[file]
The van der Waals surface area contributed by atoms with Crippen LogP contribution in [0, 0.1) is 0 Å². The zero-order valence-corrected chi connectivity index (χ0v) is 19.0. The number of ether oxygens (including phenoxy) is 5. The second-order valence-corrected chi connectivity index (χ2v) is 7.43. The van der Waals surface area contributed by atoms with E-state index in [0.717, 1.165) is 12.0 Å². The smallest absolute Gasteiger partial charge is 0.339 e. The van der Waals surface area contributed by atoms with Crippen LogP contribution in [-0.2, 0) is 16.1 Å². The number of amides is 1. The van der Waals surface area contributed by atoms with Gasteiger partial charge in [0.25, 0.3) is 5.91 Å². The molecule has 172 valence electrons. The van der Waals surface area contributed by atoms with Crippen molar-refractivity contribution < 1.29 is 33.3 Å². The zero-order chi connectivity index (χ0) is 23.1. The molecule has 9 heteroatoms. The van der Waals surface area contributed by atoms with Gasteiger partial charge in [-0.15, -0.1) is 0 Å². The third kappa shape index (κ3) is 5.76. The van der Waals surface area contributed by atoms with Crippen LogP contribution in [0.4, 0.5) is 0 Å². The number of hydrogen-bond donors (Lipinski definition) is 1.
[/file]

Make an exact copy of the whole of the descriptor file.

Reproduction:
The van der Waals surface area contributed by atoms with Crippen LogP contribution in [0, 0.1) is 0 Å². The zero-order valence-corrected chi connectivity index (χ0v) is 19.0. The number of ether oxygens (including phenoxy) is 5. The second-order valence-corrected chi connectivity index (χ2v) is 7.43. The van der Waals surface area contributed by atoms with E-state index in [0.717, 1.165) is 12.0 Å². The smallest absolute Gasteiger partial charge is 0.339 e. The van der Waals surface area contributed by atoms with Crippen LogP contribution in [-0.2, 0) is 16.1 Å². The number of amides is 1. The van der Waals surface area contributed by atoms with Gasteiger partial charge in [0.25, 0.3) is 5.91 Å². The molecule has 172 valence electrons. The van der Waals surface area contributed by atoms with Crippen molar-refractivity contribution < 1.29 is 33.3 Å². The zero-order chi connectivity index (χ0) is 23.1. The molecule has 9 heteroatoms. The van der Waals surface area contributed by atoms with Gasteiger partial charge in [-0.15, -0.1) is 0 Å². The third kappa shape index (κ3) is 5.76. The van der Waals surface area contributed by atoms with Crippen LogP contribution in [0.4, 0.5) is 0 Å². The number of hydrogen-bond donors (Lipinski definition) is 1.